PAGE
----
[We’re grateful to Professor Sarah Barringer Gordon, University of Pennsylvania, for the report of the Katherine Preyer Prize Panel which occurred on October 29, 2016, at the annual meeting of the American Society for Legal History in Toronto.]
The annual Katherine Preyer panel at the ASLH is designed to recognize and promote excellent scholarship by early career scholars in legal history, honoring the generosity and acumen of the late Kitty Preyer. Each year, a committee reads submitted papers, and generally chooses two exemplary works. The two authors, whose travel to and registration for the annual meeting are covered by the Preyer fund, present their work. Two senior commentators in their respective fields comment.
This year, Catherine Evans (Harvard University) presented "Crime, Punishment, and the Indigenous Subject in Colonial Canada." Her paper is a study of an extraordinary criminal case, which involved murder charges against three Cree men, who ranged in age from 85 to 18. All were accused of the ritual killing of an elderly Cree woman, who was suspected of (and apparently believed herself to be) a wendigo, a cannibalistic spirit that occupied human hosts and brought ruin on native communities. Colonial and imperial reactions to the murder, Evans argues, revealed the limits of settler sovereignty, in part because judges were required to cover vast swaths of territory. Equally important, one judge in the case argued that none of the defendants, who admitted the killing but claimed it was justified in Cree culture, had the necessary mens rea to sustain a murder conviction. The relationship between settler law and assumptions about civilization, native "savagery," and criminal law illustrate the limited success of Canadian legal norms and Native resistance to the cultural imperialism of the British Empire.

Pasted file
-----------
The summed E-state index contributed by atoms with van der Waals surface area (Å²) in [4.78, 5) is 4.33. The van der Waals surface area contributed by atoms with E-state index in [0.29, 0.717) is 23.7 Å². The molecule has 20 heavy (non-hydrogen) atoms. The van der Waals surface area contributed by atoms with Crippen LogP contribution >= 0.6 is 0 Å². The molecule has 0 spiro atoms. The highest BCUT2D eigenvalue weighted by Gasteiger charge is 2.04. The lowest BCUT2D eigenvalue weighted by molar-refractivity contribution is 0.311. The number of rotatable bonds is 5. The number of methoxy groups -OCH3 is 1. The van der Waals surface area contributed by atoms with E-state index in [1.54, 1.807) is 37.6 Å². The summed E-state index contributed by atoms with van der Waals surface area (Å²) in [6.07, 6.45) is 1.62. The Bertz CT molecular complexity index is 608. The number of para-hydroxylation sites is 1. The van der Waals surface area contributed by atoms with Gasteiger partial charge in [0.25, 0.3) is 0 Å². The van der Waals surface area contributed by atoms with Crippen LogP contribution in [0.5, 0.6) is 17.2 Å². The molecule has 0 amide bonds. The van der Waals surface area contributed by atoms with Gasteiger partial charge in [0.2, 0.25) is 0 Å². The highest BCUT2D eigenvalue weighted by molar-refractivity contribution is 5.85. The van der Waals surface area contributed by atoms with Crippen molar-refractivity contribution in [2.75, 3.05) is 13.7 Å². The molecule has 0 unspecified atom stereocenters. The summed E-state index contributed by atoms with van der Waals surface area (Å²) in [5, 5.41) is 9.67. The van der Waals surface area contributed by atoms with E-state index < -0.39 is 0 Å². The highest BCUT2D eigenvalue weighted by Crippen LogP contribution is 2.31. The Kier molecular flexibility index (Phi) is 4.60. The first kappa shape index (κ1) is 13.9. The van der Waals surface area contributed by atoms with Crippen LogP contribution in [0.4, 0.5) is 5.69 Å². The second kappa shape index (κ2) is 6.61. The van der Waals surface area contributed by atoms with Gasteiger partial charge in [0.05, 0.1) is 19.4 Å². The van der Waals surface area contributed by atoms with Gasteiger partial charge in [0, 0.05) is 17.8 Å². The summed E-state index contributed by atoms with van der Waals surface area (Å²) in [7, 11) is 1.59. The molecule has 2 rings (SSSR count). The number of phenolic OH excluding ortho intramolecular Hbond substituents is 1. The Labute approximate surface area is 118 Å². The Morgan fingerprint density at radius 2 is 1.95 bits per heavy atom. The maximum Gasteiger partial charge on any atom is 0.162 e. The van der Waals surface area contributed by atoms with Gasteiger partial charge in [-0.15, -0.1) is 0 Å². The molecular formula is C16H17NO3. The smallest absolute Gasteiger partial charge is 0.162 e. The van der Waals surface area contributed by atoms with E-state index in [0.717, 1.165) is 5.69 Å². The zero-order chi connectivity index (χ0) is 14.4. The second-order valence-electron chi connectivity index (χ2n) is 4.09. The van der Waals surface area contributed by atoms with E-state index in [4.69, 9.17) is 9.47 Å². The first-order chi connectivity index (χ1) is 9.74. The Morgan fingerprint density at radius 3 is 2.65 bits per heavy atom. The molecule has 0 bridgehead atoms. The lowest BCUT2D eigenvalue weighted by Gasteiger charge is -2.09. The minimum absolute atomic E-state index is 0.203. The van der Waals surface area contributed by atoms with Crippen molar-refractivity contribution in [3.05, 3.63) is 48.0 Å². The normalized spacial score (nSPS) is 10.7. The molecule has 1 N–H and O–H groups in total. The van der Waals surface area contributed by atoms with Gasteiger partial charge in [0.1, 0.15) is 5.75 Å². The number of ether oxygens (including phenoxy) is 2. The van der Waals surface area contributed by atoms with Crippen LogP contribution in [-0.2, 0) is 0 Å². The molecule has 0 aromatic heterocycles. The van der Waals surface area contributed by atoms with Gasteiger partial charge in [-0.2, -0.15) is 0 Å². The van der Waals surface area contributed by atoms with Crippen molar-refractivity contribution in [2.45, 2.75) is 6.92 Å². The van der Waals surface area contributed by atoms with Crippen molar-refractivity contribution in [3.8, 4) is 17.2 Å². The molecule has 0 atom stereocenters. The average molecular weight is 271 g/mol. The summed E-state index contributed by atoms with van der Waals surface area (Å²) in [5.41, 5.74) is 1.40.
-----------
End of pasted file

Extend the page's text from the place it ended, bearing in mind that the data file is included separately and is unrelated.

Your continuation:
Giuliana Perrone (UCSB) presented "Slaves into Citizens: Legitimizing of Black Domestic Relationships in Reconstruction-Era State Courts," a study based on hundreds of state appellate court opinions in former slave states (both border and Confederate jurisdictions). These cases were brought by former slaves or their families to legitimate or challenge claims to marriage. In each case, family members or putative spouses argued about how and whether a marriage had been formed, and if so whether it should be treated in law as on-going. Because such issues were decided on a state-by-state basis, Perrone argues, inconsistency traveled deep into the law of marriage. At the same time, questions of what counted as "legal marriage" emerged with force after the Civil War. Especially because former slaves lacked a "legal past," Perrone maintains, they became both emblematic of new standards for all marriages, but also victims of discriminatory and arbitrary rulings.